# I Electric fields and circuitry

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1. Jul 15, 2017

### Brendan Graham

I am designing a device, which will utilize an electric field. The question I have run into is whether or not the current is treated as the charge enclosed for Gauss' Law, or if there's another way I would calculate it. Also, am I correct that the voltage of the circuit would be different than the electric potential of the electric field I am trying to create? Thanks!

2. Jul 15, 2017

### Staff: Mentor

Welcome to the PF.

It's a bit hard to answer your questions without seeing the geometry of what you are designing, but yes, Gauss' Law for electric fields does involve the total charge enclosed by the surface. The electric field and the potential are related by the distance of the separation of the charges. Just remember that the units of the electric field are V/m (Volts per meter), and the units of the potential are V (Volts).

https://en.wikipedia.org/wiki/Gauss'_law

3. Jul 15, 2017

### Brendan Graham

Hi, thanks for the help. This doesn't exactly answer my question. I am trying to understand if the current of the circuit would be the same as the charge enclosed.

4. Jul 15, 2017

### Staff: Mentor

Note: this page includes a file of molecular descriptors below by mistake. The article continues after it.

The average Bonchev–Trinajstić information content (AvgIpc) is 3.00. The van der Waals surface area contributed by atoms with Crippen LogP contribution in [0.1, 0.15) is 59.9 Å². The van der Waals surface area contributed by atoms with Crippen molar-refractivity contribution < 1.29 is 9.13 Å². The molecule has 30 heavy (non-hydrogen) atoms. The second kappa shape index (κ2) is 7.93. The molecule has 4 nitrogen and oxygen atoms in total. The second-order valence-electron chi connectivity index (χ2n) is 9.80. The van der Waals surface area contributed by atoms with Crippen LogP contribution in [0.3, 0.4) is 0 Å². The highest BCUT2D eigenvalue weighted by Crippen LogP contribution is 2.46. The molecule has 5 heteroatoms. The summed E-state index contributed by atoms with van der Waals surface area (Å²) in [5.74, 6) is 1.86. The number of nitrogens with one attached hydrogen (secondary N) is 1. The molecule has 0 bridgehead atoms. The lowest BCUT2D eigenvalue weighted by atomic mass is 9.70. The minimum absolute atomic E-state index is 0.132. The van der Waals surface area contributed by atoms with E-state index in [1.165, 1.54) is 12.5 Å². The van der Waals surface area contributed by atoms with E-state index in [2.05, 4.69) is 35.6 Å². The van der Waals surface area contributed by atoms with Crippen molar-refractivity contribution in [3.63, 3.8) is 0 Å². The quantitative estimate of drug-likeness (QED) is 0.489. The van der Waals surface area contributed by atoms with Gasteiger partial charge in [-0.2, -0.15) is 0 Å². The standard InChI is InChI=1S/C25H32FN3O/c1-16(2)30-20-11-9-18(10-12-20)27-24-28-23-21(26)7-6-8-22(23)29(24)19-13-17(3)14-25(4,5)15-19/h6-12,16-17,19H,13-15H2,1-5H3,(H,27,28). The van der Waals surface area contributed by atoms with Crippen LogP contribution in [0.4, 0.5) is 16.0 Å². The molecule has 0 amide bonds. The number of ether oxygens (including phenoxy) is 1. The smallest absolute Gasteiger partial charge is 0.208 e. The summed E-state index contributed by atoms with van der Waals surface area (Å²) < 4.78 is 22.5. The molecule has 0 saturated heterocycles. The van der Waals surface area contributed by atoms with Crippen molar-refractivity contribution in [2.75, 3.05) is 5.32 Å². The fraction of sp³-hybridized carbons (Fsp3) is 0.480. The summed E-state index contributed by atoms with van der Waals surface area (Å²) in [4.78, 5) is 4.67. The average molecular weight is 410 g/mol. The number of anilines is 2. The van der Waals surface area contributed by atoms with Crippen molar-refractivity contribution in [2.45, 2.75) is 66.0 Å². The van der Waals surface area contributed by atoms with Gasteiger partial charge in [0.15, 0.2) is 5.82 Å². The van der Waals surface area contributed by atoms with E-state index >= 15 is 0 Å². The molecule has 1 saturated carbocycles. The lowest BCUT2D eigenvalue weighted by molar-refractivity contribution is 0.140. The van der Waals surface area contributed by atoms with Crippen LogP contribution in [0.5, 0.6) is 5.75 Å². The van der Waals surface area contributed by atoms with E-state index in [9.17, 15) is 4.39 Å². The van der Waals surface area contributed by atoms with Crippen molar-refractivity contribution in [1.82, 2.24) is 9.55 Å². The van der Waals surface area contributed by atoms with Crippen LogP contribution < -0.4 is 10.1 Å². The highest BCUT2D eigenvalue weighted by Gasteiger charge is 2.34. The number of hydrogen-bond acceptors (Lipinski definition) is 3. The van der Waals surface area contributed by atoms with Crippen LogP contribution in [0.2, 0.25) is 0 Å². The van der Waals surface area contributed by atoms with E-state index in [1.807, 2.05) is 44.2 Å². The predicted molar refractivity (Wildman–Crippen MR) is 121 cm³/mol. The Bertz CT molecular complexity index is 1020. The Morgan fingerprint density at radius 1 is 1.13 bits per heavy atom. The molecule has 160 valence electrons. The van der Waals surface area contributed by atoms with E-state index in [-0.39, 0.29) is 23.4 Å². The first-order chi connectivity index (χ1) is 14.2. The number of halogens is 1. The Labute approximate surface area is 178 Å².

Depends. If the charge enclosed is not moving, then no. If the charge enclosed is moving through the surface, then maybe.

Can you offer some more details about your geometry? Or a similar geometry that we can use to talk through the details of how to do the calculations?

BTW, what is your background? Have you had integral calculus yet? Basic E&M class? If the geometry is not real simple, some integrals will likely be involved in the calculations...

Last edited: Jul 15, 2017
5. Jul 15, 2017

### willem2

A current is not a charge, so your question really makes no sense. A further problem is that currents go through loops, but you need a surface to enclose a charge, so it isn't clear what you mean by "the charge enclosed".

Of course in many circuits there are charges present (circuits with capacitors), and they are often related to the currents in the circuits, but there is no way of saying any more about this without specifying what circuit you're thinking about.

6. Jul 15, 2017

### Staff: Mentor

No. Current and charge are different things and cannot be substituted for each other.

7. Jul 15, 2017

### Staff: Mentor

A current-carrying wire is normally electrically neutral. It has equal amounts of (stationary) positive and (moving) negative charge.